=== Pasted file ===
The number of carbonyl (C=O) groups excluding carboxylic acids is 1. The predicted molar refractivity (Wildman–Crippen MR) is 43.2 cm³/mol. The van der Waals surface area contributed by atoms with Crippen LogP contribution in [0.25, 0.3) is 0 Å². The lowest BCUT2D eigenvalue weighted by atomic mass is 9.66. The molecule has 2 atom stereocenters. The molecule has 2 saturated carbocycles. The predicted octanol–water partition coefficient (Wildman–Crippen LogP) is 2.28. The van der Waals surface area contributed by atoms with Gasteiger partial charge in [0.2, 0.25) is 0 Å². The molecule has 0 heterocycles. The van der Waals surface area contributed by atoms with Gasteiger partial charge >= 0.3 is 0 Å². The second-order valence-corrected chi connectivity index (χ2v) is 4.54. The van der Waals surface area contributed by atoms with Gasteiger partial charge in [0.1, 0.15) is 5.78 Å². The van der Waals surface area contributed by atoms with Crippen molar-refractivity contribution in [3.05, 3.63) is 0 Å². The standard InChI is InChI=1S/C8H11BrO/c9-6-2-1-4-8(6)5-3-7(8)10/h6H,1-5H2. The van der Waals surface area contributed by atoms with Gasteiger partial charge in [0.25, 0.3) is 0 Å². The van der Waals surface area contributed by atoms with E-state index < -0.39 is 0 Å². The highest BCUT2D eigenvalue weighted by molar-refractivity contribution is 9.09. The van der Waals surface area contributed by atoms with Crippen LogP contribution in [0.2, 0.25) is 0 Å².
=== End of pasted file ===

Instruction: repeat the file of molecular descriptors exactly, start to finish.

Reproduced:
The number of carbonyl (C=O) groups excluding carboxylic acids is 1. The predicted molar refractivity (Wildman–Crippen MR) is 43.2 cm³/mol. The van der Waals surface area contributed by atoms with Crippen LogP contribution in [0.25, 0.3) is 0 Å². The lowest BCUT2D eigenvalue weighted by atomic mass is 9.66. The molecule has 2 atom stereocenters. The molecule has 2 saturated carbocycles. The predicted octanol–water partition coefficient (Wildman–Crippen LogP) is 2.28. The van der Waals surface area contributed by atoms with Gasteiger partial charge in [0.2, 0.25) is 0 Å². The molecule has 0 heterocycles. The van der Waals surface area contributed by atoms with Gasteiger partial charge >= 0.3 is 0 Å². The second-order valence-corrected chi connectivity index (χ2v) is 4.54. The van der Waals surface area contributed by atoms with Gasteiger partial charge in [0.1, 0.15) is 5.78 Å². The van der Waals surface area contributed by atoms with Crippen molar-refractivity contribution in [3.05, 3.63) is 0 Å². The standard InChI is InChI=1S/C8H11BrO/c9-6-2-1-4-8(6)5-3-7(8)10/h6H,1-5H2. The van der Waals surface area contributed by atoms with Gasteiger partial charge in [0.25, 0.3) is 0 Å². The van der Waals surface area contributed by atoms with E-state index < -0.39 is 0 Å². The highest BCUT2D eigenvalue weighted by molar-refractivity contribution is 9.09. The van der Waals surface area contributed by atoms with Crippen LogP contribution in [0.2, 0.25) is 0 Å².